This syndrome is characterized by inappropriate over-involvement, excitement, and a sense of omnipotence. The high of this condition may border on hypomania. It is a syndrome of role identity conflict in PKO soldiers compounded by long-term frustration, outrage, guilt, and mortal fear. Fear of losing control over own aggression predominates the picture. This is a permanent change in personality after combat experience and characterized by alienation from society.
They find homecoming stressful and establish countercultural lifestyles e. Vietnam veteran biker groups. This occurs in a hostage situation. Hostages may express sympathy, empathy, and positive feelings toward their captors. In some soldiers, general psychiatric conditions may get precipitated, or it might so happen that some soldiers may enter into PKOs while still undergoing psychiatric treatment through extra-service sources.
In one study, though If one draws a parallel to the psychiatric morbidity in LIC operations[ 39 , 40 , 41 ] the morbidity in PKOs could, in fact, be quite significant. For families, as for the peacekeepers, peacekeeping brings a mixed bag of problems and positives. Two-thirds of the families reported feeling better than expected. Some felt bored, depressed, and loss of support.
The Psychology of the Peacekeeper by Thomas W. Britt, ed., Amy B. Adler, ed. - Praeger - ABC-CLIO
It is a natural emotional reaction to the traumatic experience of a significant other and manifests in the form of a variety of cognitive, emotional, and physical symptoms. It refers to physical and emotional demands experienced by all family members around the time of homecoming of a soldier. Families require about 3 months to feel comfortable with each other again. A sense of fulfillment in helping other people in need, contributing to the good of other nations, experience of working with militaries of other nations, exposure to new equipment, experiencing a sense of effectiveness in working in alien culture and so on may bring feeling of competence and confidence leading to a new perspective of life and one's role as a military person.
The UN PKOs can be quite different from each other as far as the demand for adjustments are concerned; for example in Somalia UN forces were subjected to violent attacks while in Cambodia civilian members outnumbered the military personnel as the focus was on peace building. As each country will have its own culture, it will be quite difficult to set guidelines that could be universally applicable.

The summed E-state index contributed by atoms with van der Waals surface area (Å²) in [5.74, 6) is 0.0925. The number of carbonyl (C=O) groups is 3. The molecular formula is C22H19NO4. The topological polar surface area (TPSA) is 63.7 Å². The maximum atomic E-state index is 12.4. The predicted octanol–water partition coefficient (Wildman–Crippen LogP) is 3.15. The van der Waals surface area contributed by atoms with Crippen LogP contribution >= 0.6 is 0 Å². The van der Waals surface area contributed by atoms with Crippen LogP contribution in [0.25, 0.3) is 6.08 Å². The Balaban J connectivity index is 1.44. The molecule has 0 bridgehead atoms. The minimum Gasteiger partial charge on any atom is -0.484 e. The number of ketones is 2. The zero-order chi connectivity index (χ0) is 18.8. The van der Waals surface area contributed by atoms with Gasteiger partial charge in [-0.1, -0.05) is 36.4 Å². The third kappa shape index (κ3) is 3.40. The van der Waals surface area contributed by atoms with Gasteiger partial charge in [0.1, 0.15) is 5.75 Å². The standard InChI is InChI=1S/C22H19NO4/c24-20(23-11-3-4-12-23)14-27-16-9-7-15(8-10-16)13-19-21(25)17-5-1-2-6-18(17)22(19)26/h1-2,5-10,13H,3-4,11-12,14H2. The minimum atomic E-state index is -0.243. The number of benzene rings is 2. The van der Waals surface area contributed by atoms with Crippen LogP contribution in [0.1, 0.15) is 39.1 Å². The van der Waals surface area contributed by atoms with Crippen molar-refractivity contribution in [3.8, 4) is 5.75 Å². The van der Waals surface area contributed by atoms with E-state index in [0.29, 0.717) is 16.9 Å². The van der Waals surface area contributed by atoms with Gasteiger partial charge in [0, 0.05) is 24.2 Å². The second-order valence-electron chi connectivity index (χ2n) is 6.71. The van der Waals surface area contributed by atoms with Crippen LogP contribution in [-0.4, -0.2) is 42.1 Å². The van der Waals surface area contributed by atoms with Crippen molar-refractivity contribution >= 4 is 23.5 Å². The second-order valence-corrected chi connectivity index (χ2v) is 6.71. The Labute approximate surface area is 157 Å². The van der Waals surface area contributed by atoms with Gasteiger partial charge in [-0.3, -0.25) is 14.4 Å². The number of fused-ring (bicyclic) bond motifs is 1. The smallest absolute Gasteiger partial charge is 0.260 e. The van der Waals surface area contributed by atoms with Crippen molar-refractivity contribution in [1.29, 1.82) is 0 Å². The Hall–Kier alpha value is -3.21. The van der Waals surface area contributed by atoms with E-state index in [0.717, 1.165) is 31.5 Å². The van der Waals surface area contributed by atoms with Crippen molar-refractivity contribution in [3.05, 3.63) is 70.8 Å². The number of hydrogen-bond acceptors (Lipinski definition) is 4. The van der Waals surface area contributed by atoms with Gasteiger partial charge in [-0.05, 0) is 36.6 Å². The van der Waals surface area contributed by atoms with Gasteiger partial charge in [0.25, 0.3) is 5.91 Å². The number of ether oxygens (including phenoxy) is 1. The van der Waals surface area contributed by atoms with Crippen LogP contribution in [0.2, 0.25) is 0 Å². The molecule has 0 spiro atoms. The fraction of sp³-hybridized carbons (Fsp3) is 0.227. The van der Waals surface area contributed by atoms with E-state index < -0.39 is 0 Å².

The UN Mission Readiness and Stress Management booklet[ 42 ] and the UN Stress Management Booklet[ 8 ] give simple guidelines for psychologically preparing the civilian and military peacekeepers for PKO missions and managing varying stresses of predeployment, deployment and postdeployment stages. Fundamentally, the guidelines envisage peer support and self-help for basic and cumulative stress and professional help for critical event stress and major psychiatric disorders.
In the Predeployment phase the focus is on imparting knowledge about various aspects of the mission: Terrain, culture, nature of mission, likely duration, health risks, risk for life, potential for combat, and so on. Members are put through individual and group stress management skill drills which may include deep breathing, muscular relaxation, positive imagery, positive self-talk and meditation; group activities may consist of peer sharing, practicing humor, psychological first aid PFA , recreation, critical incident stress debriefing CISD , and critical event stress management CISM.
During deployment competent command ensures unit cohesion and esprit de corps which are essential bulwarks against breakdown of discipline and stress. Leadership like Caesar's wife should not only be good but also to be seen as good. Pearn gives information in a nutshell about the methods of management of specific stress syndromes. Ideally, further progress of the members need to be followed-up to identify delayed emergence of PTSD and persisting postdeployment syndrome symptoms and other sequelae.
The Psychology of Peacekeeping